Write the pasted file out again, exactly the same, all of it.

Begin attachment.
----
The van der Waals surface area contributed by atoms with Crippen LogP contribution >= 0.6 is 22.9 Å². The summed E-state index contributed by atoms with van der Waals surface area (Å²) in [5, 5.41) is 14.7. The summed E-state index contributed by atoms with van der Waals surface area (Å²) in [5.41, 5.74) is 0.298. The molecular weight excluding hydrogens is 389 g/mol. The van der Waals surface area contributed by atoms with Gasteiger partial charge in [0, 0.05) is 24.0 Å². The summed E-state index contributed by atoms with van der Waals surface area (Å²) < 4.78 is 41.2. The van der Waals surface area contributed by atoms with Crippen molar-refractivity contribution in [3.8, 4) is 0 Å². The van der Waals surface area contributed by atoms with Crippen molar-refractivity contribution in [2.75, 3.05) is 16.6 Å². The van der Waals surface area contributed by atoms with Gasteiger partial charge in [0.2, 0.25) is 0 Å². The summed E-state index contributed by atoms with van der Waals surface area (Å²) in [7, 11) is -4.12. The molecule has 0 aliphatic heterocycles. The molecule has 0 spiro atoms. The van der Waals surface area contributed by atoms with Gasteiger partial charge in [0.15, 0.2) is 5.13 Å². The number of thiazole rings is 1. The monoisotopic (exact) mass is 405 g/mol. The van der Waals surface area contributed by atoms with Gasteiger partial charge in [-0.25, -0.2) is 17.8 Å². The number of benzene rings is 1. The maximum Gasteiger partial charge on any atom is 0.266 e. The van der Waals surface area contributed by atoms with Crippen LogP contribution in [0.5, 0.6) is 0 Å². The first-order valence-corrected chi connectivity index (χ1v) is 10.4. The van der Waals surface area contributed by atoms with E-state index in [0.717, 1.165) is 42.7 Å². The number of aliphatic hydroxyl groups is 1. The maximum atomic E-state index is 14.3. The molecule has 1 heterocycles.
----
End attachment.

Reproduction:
The van der Waals surface area contributed by atoms with Crippen LogP contribution >= 0.6 is 22.9 Å². The summed E-state index contributed by atoms with van der Waals surface area (Å²) in [5, 5.41) is 14.7. The summed E-state index contributed by atoms with van der Waals surface area (Å²) in [5.41, 5.74) is 0.298. The molecular weight excluding hydrogens is 389 g/mol. The van der Waals surface area contributed by atoms with Gasteiger partial charge in [0, 0.05) is 24.0 Å². The summed E-state index contributed by atoms with van der Waals surface area (Å²) < 4.78 is 41.2. The van der Waals surface area contributed by atoms with Crippen molar-refractivity contribution in [3.8, 4) is 0 Å². The van der Waals surface area contributed by atoms with Crippen molar-refractivity contribution in [2.75, 3.05) is 16.6 Å². The van der Waals surface area contributed by atoms with Gasteiger partial charge in [0.2, 0.25) is 0 Å². The summed E-state index contributed by atoms with van der Waals surface area (Å²) in [7, 11) is -4.12. The molecule has 0 aliphatic heterocycles. The molecule has 0 spiro atoms. The van der Waals surface area contributed by atoms with Gasteiger partial charge in [0.15, 0.2) is 5.13 Å². The number of thiazole rings is 1. The monoisotopic (exact) mass is 405 g/mol. The van der Waals surface area contributed by atoms with Gasteiger partial charge in [-0.25, -0.2) is 17.8 Å². The number of benzene rings is 1. The maximum Gasteiger partial charge on any atom is 0.266 e. The van der Waals surface area contributed by atoms with Crippen LogP contribution in [0.5, 0.6) is 0 Å². The first-order valence-corrected chi connectivity index (χ1v) is 10.4. The van der Waals surface area contributed by atoms with E-state index in [0.717, 1.165) is 42.7 Å². The number of aliphatic hydroxyl groups is 1. The maximum atomic E-state index is 14.3. The molecule has 1 heterocycles.